A more meaningful vocabulary

What an earth-unifying event! I'm sure you would have picked that up as a substitute for the more commonly known phrase, 'earth-shattering'. Do words we use matter, in informing our outlook and actions, both subliminally and explicitly?

I was thinking today about how language is redolent with power relations. Many astute people have noted that we often have to come up with our own vocabulary rather than imbibe words and their attendant meanings by the prevalent military power structure.

It is reflective of our state of affairs, for example, that there is currently no word for 'non-violence' in English, aside from the cover-all term 'peace', that is not defined as a negation i.e. with 'non'.

Even simple idioms we use everyday can be illuminating. There are a plethora of common sayings so entrenched they are cliches: "taking a stab in the dark", "many ways to skin a cat" and "killing two birds with one stone" all use rather violent images to ascribe metaphoric meaning to taking a chance, doing things by different means, and doing two things with one act, respectively. Whilst they may seem to be small matters in apparently singular examples, I think there is ample evidence that our words and language does implicitly privilege and elevate the vocabulary of war and violence.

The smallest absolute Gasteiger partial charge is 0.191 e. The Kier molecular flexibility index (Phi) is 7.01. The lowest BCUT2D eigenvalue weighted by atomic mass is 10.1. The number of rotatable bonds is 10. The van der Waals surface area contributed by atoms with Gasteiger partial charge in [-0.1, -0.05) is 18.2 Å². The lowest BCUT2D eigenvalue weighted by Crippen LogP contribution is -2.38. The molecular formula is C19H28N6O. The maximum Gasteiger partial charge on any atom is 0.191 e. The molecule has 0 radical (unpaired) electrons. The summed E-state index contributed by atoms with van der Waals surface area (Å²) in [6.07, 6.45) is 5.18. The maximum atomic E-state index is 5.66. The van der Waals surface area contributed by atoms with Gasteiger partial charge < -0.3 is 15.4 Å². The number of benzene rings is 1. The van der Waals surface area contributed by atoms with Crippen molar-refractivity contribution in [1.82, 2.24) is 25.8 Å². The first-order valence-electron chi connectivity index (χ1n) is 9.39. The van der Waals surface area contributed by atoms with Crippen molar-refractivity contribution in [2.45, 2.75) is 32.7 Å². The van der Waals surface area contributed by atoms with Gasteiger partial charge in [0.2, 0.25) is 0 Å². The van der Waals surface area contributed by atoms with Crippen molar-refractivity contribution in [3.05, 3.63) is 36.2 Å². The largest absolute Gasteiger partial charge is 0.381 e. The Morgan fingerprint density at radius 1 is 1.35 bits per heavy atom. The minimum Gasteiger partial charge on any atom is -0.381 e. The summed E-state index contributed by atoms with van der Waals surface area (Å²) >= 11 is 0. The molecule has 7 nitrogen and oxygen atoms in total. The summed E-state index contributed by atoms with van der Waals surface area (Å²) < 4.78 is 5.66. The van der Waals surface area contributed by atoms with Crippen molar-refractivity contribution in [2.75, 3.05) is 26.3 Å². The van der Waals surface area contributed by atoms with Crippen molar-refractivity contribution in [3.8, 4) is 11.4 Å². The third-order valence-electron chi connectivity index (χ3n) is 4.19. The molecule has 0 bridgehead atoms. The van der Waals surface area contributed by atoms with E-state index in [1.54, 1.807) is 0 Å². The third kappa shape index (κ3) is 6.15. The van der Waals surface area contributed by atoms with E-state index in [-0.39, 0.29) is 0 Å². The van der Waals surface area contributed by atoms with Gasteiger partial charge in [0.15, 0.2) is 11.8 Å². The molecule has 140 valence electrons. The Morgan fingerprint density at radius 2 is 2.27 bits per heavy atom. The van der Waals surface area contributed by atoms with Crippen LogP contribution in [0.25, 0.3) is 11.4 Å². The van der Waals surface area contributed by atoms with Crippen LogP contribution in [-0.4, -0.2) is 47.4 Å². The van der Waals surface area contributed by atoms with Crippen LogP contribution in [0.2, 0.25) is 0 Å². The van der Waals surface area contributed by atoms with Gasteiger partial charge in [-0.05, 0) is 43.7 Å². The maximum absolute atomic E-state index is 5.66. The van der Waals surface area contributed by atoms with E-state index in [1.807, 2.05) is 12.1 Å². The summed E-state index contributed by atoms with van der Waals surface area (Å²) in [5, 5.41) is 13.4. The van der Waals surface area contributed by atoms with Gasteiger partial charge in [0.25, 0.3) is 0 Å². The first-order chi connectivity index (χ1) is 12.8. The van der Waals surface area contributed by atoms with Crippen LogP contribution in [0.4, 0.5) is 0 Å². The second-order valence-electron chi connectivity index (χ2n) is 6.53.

More examples:
  • 'bombshell' - a weighty piece of news or an attractive female - also 'drop-dead' gorgeous
  • 'went ballistic' - angry
  • 'you're killing me' - mirth (!) or pressure
  • even grammar: an oblique stroke ( / ) is called a 'slash' (I was always taught stroke)
Surely language need not always use violence to best convey action, gravity, desire or resolve? While we all know the more overt instances of 'if it bleeds, it leads' as a news 'value' in the mainstream media, our movies too reveal and reflect these values. Though I can not remember who said it, it is a trenchant observation that a movie may be in line for receiving an "X" rating for kissing a breast, yet only an "R" for chopping one off.

There are a few glimmerings of promise, however, and I came across an enchanting word recently from a prominent US thinker who, though he was well known, I am only just discovering. That thinker is Buckminster Fuller, the 'Dymaxion American', he who coined the term 'spaceship earth'.

The word that caught my attention is LIVINGRY.

Livingry is juxtaposed to weaponry and killingry and means that which is in support of all human, plant, and Earth life.

“The architectural profession–civil, naval, aeronautical, and astronautical–has always been the place where the most competent thinking is conducted regarding livingry, as opposed to weaponry.” — Critical Path, page xxv

So dear friends and budding wordsmiths, let us take our example from this inspired American thinker and help build up a vocabulary of sustainability, pluralism, peace, enchantment, and may coining these words contribute to a currency of better relations between us, as language both informs as well as reflects social behavior.


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